A hybrid liver support system employing porcine hepatocytes with extracorporeal plasma separation and bioreactor perfusion in patients with ALF was developed by Gerlach [43]. Four separate capillary membrane systems, each forming independent compartments, are woven in order to create a three dimensional network. The bioreactors contained primary hepatocytes obtained from specific pathogen-free pigs. The bioreactor was integrated into a modular extracorporeal liver support (MELS) system, combining biologic liver support with artificial detoxification technology. Development of the MELS system included an eight-patient clinical study [44]. No PERVs were detected in patients treated with the system [44,45]. Despite initial encouraging results, the system never progressed to a prospective, controlled, randomized, clinical trial required for regulatory approval; consequently, the system never reached the marketplace.
A new bioartificial liver assist system called the Spheroid Reservoir Bioartificial Liver (SRBAL) has been developed by Nyberg at Mayo Clinic [46] as a long-term treatment option to liver transplantation. The SRBAL utilizes primary porcine hepatocytes within three-dimensional spheroid aggregates formed by cell-to cell adhesion mediated by surface molecules. The spheroid structure is thought to protect hepatocytes from apoptosis. The SRBAL is incorporated into an extracorporeal circuit. The system was recently evaluated in a prospective randomized controlled translational study in an ALF animal model. One of the important findings of the study was that the SRBAL maintains functionality of primary pig hepatocytes in the range of normal liver physiology. Further clinical studies that are planned to evaluate the SRBAL system will be the first re-initiation of clinical development of extracorporeal membrane-based bioartificial livers with pig cells after a long period of stasis in this field (see discussion on xenotransplantation that follows).
Lessons learned from using these extracorporeal liver assist systems intended to treat liver failure of various etiologies may guide future research and development of a bioartificial liver that can finally reach patients as an approved therapy.

4. Bioartificial Organs and Xenotransplantation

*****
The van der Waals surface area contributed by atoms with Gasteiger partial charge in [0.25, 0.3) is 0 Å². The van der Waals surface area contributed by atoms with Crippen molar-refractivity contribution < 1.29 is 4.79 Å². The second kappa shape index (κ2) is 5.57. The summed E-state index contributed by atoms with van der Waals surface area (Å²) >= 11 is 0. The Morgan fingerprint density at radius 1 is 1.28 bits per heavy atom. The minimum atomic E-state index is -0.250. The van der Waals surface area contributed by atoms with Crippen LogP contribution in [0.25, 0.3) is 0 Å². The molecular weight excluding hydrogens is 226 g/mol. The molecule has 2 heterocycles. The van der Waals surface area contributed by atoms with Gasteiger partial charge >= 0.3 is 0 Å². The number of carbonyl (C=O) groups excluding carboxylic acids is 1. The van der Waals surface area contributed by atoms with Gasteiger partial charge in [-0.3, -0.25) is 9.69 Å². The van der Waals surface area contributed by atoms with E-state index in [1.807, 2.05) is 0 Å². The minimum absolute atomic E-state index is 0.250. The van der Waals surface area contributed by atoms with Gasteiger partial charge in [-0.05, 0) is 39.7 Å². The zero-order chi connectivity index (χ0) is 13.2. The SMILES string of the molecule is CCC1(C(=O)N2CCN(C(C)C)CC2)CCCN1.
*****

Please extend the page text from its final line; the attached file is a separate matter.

Xenotransplantation is defined by FDA as “any procedure that involves the transplantation, implantation, or infusion into a human recipient of either (a) live cells, tissues, or organs from a nonhuman animal source; or (b) human body fluids, cells, tissues or organs that have had ex vivo contact with live nonhuman animal cells, tissues or organs” [47]. Its modern history dates back to the beginning of the 20th century [48]. Due to the fast rejection of the grafts and limited knowledge of immunology, early attempts at xenotransplantation were unsuccessful. With advances in immunology in the second half of the 20th century, interest in xenotransplantation was rekindled and experiments were restarted in a limited clinical setting [49]. Xenotransplantation from non-human primates, once the dominant source, was no longer the focus of research, mainly due to ethical and microbiological issues.
Among discordant species that can potentially be used for xenotransplantation, pigs offer a plentiful source of tissues and organs. In addition, pig organs are comparable in size and are physiologically similar to human organs. Unlike the use of non-human primates, the use of pig species for organ transplantation raises little or no ethical concerns because of their acceptability as a food source and well-established pig husbandry practices.
Based on the FDA’s definition, we refer to all bioartificial organs that employ pig cells or tissues as “xeno BAO”. Important knowledge has been gained through clinical development of xeno BAO. Examples include the HepatAssist liver support system [40], MELS [44], encapsulated pig islet cells [50], and others. Xeno BAO systems have been plagued neither by adverse immunological reactions nor by PERV infection. Methodologically, clinical trial experience has helped optimize study design, and also to improve delivery of bioartificial organs to distant clinical sites.